Cheung Kong Holdings
Hutchison Whampoa, one of Hong Kong’s largest listed companies, is controlled by Cheung Kong Group, a property company. Hutchison's operations span ports, property and hotels, retailing, power generation and telecommunications. It owns Cheung Kong Infrastructure, and is headed by Li Ka-shing, Asia’s wealthiest man.
HK$3m setback for Cheung Kong
Patsy Moy and Olga Wong
The High Court yesterday rejected an application by Cheung Kong (Holdings) to obtain documents from the Urban Renewal Authority in an 11-year dispute over HK$3 million in fees related to The Center, its joint venture development in Central.
Cheung Kong has accused the URA of backing out of a verbal agreement that allegedly exempted the company from paying an outstanding bill for HK3.2 million in expenses related to the development.
Cheung Kong claims its deputy chairman Victor Li Tzar-kuoi met Lau Wah-sum, who was chairman of the Land Development Corporation - the former incarnation of the URA - on May 27, 2000 to settle the dispute. It said Abraham Razack, then the corporation's chief executive and now a lawmaker, was also present.
Cheung Kong had applied to the court to get documents from the URA, including its board minutes, written resolutions and correspondence, to prove the two sides had a full and final agreement that prevented the URA from making further claims.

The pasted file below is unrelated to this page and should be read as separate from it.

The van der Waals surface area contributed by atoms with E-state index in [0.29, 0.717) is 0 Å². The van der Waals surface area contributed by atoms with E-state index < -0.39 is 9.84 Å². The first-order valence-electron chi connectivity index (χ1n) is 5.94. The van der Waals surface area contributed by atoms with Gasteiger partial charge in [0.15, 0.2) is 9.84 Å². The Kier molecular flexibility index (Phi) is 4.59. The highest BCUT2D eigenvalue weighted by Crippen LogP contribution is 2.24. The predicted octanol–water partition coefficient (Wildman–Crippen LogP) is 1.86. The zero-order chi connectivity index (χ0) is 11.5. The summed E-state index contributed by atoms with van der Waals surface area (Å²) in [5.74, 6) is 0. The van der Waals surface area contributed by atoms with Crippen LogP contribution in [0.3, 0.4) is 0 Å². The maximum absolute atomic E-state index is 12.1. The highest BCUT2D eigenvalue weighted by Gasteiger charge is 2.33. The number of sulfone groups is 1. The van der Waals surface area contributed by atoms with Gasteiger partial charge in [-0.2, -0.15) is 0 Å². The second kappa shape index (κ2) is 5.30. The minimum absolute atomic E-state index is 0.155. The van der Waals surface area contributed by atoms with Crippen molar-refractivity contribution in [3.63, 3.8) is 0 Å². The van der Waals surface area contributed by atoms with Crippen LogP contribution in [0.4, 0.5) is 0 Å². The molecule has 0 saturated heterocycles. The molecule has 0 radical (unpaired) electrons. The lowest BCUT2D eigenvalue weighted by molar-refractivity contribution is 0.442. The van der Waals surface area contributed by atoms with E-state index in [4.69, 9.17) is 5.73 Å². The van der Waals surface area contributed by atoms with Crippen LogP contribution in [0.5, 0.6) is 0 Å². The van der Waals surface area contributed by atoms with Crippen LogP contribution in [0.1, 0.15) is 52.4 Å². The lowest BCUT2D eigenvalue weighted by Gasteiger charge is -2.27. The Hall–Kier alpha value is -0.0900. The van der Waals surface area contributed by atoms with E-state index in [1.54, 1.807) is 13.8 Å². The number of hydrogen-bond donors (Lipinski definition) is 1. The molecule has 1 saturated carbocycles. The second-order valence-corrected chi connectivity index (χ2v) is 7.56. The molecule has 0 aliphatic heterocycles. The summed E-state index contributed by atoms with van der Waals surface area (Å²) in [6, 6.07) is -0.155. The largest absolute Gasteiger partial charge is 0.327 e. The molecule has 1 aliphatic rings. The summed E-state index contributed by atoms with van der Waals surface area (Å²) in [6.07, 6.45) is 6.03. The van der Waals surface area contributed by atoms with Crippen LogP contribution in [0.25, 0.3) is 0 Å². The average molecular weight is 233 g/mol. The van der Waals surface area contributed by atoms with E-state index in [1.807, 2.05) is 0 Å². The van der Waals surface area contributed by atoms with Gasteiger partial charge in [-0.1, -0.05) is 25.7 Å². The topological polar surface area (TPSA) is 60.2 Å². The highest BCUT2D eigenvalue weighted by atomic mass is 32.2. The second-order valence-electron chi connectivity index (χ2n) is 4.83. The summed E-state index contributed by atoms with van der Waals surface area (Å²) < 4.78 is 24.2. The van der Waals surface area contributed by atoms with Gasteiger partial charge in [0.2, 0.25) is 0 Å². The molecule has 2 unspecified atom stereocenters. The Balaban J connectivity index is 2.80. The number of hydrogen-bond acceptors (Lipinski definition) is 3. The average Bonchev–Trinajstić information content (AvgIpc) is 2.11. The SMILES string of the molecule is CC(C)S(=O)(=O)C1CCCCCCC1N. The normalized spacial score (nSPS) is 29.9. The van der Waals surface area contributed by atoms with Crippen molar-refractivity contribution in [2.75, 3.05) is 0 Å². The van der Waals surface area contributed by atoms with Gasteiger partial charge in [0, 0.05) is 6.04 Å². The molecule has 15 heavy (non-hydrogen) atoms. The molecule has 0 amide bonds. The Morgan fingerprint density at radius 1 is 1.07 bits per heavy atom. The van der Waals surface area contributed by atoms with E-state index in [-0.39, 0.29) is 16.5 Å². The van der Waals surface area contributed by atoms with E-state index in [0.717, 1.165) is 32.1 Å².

In the meeting, Li, representing Cheung Kong and its subsidiary Agrila, was said to have agreed with Lau on how to settle an outstanding balance of HK$1 billion owing on the project. The two sides were said to have reached an agreement. But the development corporation later said Cheung Kong still had owned HK$3.2 million and denied there was any binding agreement. In 2002, the URA filed a claim for HK$3.2 million against the company.
In his judgment yesterday, Deputy High Court Judge Russell Coleman said an application for similar documents had been made to the Court of Appeal previously but had been rejected.
'This is a class of documents which had already been refused by the Court of Appeal, and which is not properly sought again,' his judgment read.